Most people value and depend on the NHS in the most fundamental way – to look after them when they are sick. Most people are also aware that the NHS is in crisis. Especially in York at the moment. But they are not clear why.
‘Defend our NHS York’ is a group of people who have been working to keep the NHS public for the last 7 years. In that time we have been able to form a clearer picture of what has been going on in the NHS, which we would like to share with the general public. We will link the overall picture to what’s going on in York now.
The NHS is complex. It has to be in order to do all that it does, for the whole population, ‘from cradle to grave’ whatever complex conditions we present it with.
It is one of the largest institutions in the world, covering the whole population, urban and rural, for both routine care, critical care and emergencies, carrying out research and amassing data, both activities of tremendous use in understanding human health needs and introducing new forms of health care. The NHS leads the world in this respect, because it is a comprehensive service available to everyone.
Of course, the NHS has always had problems. How could it be otherwise? But it has been able to deal with them and improve its service and our health care within the initial framework and maintaining its original public service ethic. Amazingly, it has managed to do this while continuing to be one of the cheapest and most efficient health organisations in the developed world.
The Conservatives, knowing all this and the significance of the NHS to most people, promised, before the 2010 election, that there would be ‘no top-down’ reorganisation of the NHS. The subsequent 2012 Health and Social Care Act then introduced the biggest changes ever imposed on the NHS. Despite Section 242 of this Act requiring consultation before any major changes we now find this is done badly if at all…
In 2016 we face another ‘top-down’ reorganisation of possibly even greater proportions – but without further legislation, as responsibility for the NHS was delegated to the head of NHS England in the H&SC ACT in 2012. The current head (Simon Stevens) was responsible for early privatisation developments during the Labour Government. He then worked in Private Health care in the USA.
The new development is known as ‘STP’ – ‘Sustainability and Transformation Plans’. Here in York it means joining a ‘Footprint’ called ‘Humber, Coast and Vale’ stretching from North Yorkshire to North Lincolnshire taking in Hull and Humberside en route. (The whole country is being split into 44 ‘Footprints’). Put simply, the aim is to ‘rationalise’ services and reduce hospital use by integrating health and social care. And make savings of £20 billion.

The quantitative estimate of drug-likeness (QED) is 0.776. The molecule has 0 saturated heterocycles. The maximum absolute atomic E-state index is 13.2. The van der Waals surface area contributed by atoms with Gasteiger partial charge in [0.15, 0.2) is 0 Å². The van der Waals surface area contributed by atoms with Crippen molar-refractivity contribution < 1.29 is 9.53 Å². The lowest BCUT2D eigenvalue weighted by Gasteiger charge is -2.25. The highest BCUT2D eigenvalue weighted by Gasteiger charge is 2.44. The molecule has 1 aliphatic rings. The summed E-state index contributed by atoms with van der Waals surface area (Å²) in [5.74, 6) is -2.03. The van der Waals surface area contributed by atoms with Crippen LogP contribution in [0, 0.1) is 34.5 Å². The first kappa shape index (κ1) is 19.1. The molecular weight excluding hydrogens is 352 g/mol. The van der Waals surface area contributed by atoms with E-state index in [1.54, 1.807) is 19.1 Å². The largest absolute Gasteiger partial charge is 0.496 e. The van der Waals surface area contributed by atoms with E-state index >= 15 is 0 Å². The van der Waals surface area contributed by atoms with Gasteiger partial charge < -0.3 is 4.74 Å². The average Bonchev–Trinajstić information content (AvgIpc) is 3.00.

- Here in York, underfunding has been a longstanding problem, long before the Health & Social Care Act – so the Vale of York CCG (set up in 2012) inherited a deficit from its predecessor, the PCT (Primary Care Team). The Vale of York CCG was put into ‘Turnaround’ Measures earlier this year because of a £7million deficit – the result not of overspending, but of the funding cuts the government is making as part of its ‘austerity’ agenda – reducing public spending to balance the budget as a result of the costs of the banking crisis of 2008 – but bankers were the culprits not the public sector!
- Over the last year, the closure of Bootham Park Hospital has caused outrage. Public attention is at last being paid to the shocking underfunding of Mental Health Services (in a City that was a pioneer in this field).
- Another recent closure (of Archways) has caused further outrage. When so-called ‘bed-blocking’ in hospitals is a major concern, the removal of a rehabilitation centre to allow a staged return home for those who cannot cope alone immediately on discharge seems madness. The alleged savings will be eroded by expensive re-admission to hospital in many cases. Improved ‘back-up’ community services show no sign of happening, as Local Government cuts mean overstretched budgets. This issue highlights the problems of STPs and the need for better funding – not devising ways of reducing spending still further which will only cast more in the long term.
- The recent (and quickly reversed) announcement about withholding medical care from ‘the obese’ reflects Simon Stevens view in his Five Year Forward View (2014) that the NHS faces new and unnecessary demands as a result of new health problems ‘that are largely of our own making’ eg obesity. But when overweight and obesity are as widespread as they are, they cannot be seen as a ‘personal’ issue – there is a ‘public‘ issue here- the things people are being pressured to eat through advertising, marketing ploys etc. But the government made a decision recently not to control these activities. Clearly profits matter more than public health, even when they put more strain on health services.